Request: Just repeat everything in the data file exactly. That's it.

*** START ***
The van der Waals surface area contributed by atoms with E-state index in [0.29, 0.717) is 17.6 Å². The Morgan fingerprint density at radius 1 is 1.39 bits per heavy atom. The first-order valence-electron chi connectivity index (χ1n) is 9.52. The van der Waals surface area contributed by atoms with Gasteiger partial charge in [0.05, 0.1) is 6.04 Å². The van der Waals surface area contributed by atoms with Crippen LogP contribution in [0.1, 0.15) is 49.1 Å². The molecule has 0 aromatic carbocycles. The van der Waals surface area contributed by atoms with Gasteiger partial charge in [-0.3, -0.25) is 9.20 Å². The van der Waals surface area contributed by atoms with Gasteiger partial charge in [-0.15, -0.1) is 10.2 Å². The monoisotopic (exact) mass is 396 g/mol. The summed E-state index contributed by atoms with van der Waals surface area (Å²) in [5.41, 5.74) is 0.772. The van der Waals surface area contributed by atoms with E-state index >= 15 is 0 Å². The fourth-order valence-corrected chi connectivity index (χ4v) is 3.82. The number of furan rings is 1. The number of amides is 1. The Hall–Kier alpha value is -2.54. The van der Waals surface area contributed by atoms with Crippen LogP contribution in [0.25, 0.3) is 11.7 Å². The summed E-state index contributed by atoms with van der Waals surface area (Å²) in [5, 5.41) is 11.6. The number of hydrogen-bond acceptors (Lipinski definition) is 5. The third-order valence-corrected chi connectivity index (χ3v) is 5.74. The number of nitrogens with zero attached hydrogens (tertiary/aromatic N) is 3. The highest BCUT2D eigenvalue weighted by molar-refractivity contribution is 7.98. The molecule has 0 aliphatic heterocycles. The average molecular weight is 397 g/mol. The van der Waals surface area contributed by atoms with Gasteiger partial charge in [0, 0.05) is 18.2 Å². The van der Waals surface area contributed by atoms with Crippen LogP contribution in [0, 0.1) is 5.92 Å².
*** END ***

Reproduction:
The van der Waals surface area contributed by atoms with E-state index in [0.29, 0.717) is 17.6 Å². The Morgan fingerprint density at radius 1 is 1.39 bits per heavy atom. The first-order valence-electron chi connectivity index (χ1n) is 9.52. The van der Waals surface area contributed by atoms with Gasteiger partial charge in [0.05, 0.1) is 6.04 Å². The van der Waals surface area contributed by atoms with Crippen LogP contribution in [0.1, 0.15) is 49.1 Å². The molecule has 0 aromatic carbocycles. The van der Waals surface area contributed by atoms with Gasteiger partial charge in [-0.3, -0.25) is 9.20 Å². The van der Waals surface area contributed by atoms with Gasteiger partial charge in [-0.15, -0.1) is 10.2 Å². The monoisotopic (exact) mass is 396 g/mol. The summed E-state index contributed by atoms with van der Waals surface area (Å²) in [5.41, 5.74) is 0.772. The van der Waals surface area contributed by atoms with E-state index >= 15 is 0 Å². The fourth-order valence-corrected chi connectivity index (χ4v) is 3.82. The number of furan rings is 1. The number of amides is 1. The Hall–Kier alpha value is -2.54. The van der Waals surface area contributed by atoms with Crippen LogP contribution in [0.25, 0.3) is 11.7 Å². The summed E-state index contributed by atoms with van der Waals surface area (Å²) in [5, 5.41) is 11.6. The number of hydrogen-bond acceptors (Lipinski definition) is 5. The third-order valence-corrected chi connectivity index (χ3v) is 5.74. The number of nitrogens with zero attached hydrogens (tertiary/aromatic N) is 3. The highest BCUT2D eigenvalue weighted by molar-refractivity contribution is 7.98. The molecule has 0 aliphatic heterocycles. The average molecular weight is 397 g/mol. The van der Waals surface area contributed by atoms with Gasteiger partial charge in [0, 0.05) is 18.2 Å². The van der Waals surface area contributed by atoms with Crippen LogP contribution in [0, 0.1) is 5.92 Å².